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- 17 April 2014 12:48 pm , Vol. 344 , #6181
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Girl-Fight in the Serengeti
25 June 2002 (All day)
Everybody's in it for the sex. That's the unexpected conclusion of a new study of antelope. In an early online edition of the Proceedings of the National Academy of Sciences appearing the week of 24 June, a biologist shows that it's not just horny guys who battle for mates. Females throw their weight around, too, and that has promoted the evolution of a spectacular arena where both male and female antelopes gather to compete.
Mammals spend a great deal of time and energy fighting for--and trying to impress--their mates. Examples abound of showy and spectacular male competition. According to conventional wisdom, males do most of the fighting, and the strongest win the females. To test this assumption, Jakob Bro-Jørgensen, a biologist at Stirling University, U.K., observed the mating behavior of topi antelopes in Africa for 2 years. Topi antelopes meet on the lek, an arena where show-stealing males clash horns. Researchers figured that while males duke it out, females hang around to reap the region's potential side benefits: protection from predators, less harassment from loner males, and more nutritious grass.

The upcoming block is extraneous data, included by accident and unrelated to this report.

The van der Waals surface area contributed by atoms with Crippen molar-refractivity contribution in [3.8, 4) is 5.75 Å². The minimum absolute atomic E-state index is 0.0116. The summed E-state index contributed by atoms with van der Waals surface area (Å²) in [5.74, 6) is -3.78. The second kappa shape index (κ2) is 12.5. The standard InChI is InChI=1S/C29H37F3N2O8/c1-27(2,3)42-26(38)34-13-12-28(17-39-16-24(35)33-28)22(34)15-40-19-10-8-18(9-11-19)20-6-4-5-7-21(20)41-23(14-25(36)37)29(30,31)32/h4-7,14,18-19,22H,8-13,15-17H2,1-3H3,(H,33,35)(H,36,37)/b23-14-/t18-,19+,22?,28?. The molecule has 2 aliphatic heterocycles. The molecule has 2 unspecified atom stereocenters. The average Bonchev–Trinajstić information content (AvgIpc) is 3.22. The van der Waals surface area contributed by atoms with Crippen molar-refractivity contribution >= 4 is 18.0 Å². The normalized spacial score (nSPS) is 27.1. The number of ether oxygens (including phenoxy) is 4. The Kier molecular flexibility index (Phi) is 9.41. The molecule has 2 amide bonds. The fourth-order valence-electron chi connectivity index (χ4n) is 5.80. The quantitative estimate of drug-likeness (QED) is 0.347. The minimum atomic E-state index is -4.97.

None of these benefits turned out to exist when Bro-Jørgensen statistically compared the situation on- and off-lek. According to his data, a female on the lek is more likely to be threatened by hyenas, more likely to be harassed by a sex-crazed male, and less likely to find a decent meal on the hoof-worn turf. So why bother? Bro-Jørgensen proposes that females flock to male competitions to allow them to fight for favored males. Bro-Jørgensen observed females tussling with the studliest males to distract them from other frisky females and sometimes even charging in to interrupt coitus.
The study has convinced Alatalo Veli, a biologist at the University of Jyväskylä, Finland. Because the strongest male antelopes mate with only a few partners, the female's need to compete for the best males helps drive the lek-forming behavior, says Veli. Charles Darwin, of course, was the first to argue that females could shape evolution by their choices. According to Veli, the new work proves that females don't always stand on the sidelines.